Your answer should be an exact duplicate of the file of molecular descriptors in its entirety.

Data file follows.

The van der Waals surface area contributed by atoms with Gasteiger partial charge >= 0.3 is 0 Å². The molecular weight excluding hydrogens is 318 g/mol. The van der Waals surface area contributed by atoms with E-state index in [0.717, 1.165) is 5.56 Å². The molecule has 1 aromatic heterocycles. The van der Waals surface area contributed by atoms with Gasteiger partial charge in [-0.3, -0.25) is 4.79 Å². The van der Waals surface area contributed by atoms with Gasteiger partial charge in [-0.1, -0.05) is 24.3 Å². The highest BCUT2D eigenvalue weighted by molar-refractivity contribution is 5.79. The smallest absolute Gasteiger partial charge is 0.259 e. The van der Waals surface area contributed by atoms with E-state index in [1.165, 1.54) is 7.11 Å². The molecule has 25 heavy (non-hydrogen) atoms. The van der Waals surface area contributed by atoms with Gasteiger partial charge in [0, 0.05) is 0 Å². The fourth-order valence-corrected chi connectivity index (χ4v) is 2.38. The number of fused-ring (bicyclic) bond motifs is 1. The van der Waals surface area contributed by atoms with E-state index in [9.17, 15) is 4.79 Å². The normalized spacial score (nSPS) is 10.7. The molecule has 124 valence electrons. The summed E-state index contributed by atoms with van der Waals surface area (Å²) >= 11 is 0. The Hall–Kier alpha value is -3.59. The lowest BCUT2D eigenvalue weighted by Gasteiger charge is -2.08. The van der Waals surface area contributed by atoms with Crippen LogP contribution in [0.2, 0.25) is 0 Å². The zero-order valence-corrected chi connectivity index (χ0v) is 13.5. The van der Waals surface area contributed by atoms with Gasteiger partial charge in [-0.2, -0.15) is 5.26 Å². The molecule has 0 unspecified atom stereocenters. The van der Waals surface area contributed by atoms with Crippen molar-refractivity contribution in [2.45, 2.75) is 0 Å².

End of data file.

The van der Waals surface area contributed by atoms with Gasteiger partial charge >= 0.3 is 0 Å². The molecular weight excluding hydrogens is 318 g/mol. The van der Waals surface area contributed by atoms with E-state index in [0.717, 1.165) is 5.56 Å². The molecule has 1 aromatic heterocycles. The van der Waals surface area contributed by atoms with Gasteiger partial charge in [-0.3, -0.25) is 4.79 Å². The van der Waals surface area contributed by atoms with Gasteiger partial charge in [-0.1, -0.05) is 24.3 Å². The highest BCUT2D eigenvalue weighted by molar-refractivity contribution is 5.79. The smallest absolute Gasteiger partial charge is 0.259 e. The van der Waals surface area contributed by atoms with E-state index in [1.165, 1.54) is 7.11 Å². The molecule has 25 heavy (non-hydrogen) atoms. The van der Waals surface area contributed by atoms with Gasteiger partial charge in [0, 0.05) is 0 Å². The fourth-order valence-corrected chi connectivity index (χ4v) is 2.38. The number of fused-ring (bicyclic) bond motifs is 1. The van der Waals surface area contributed by atoms with E-state index in [9.17, 15) is 4.79 Å². The normalized spacial score (nSPS) is 10.7. The molecule has 124 valence electrons. The summed E-state index contributed by atoms with van der Waals surface area (Å²) >= 11 is 0. The Hall–Kier alpha value is -3.59. The lowest BCUT2D eigenvalue weighted by Gasteiger charge is -2.08. The van der Waals surface area contributed by atoms with Crippen LogP contribution in [0.2, 0.25) is 0 Å². The zero-order valence-corrected chi connectivity index (χ0v) is 13.5. The van der Waals surface area contributed by atoms with Gasteiger partial charge in [-0.2, -0.15) is 5.26 Å². The molecule has 0 unspecified atom stereocenters. The van der Waals surface area contributed by atoms with Crippen molar-refractivity contribution in [2.45, 2.75) is 0 Å².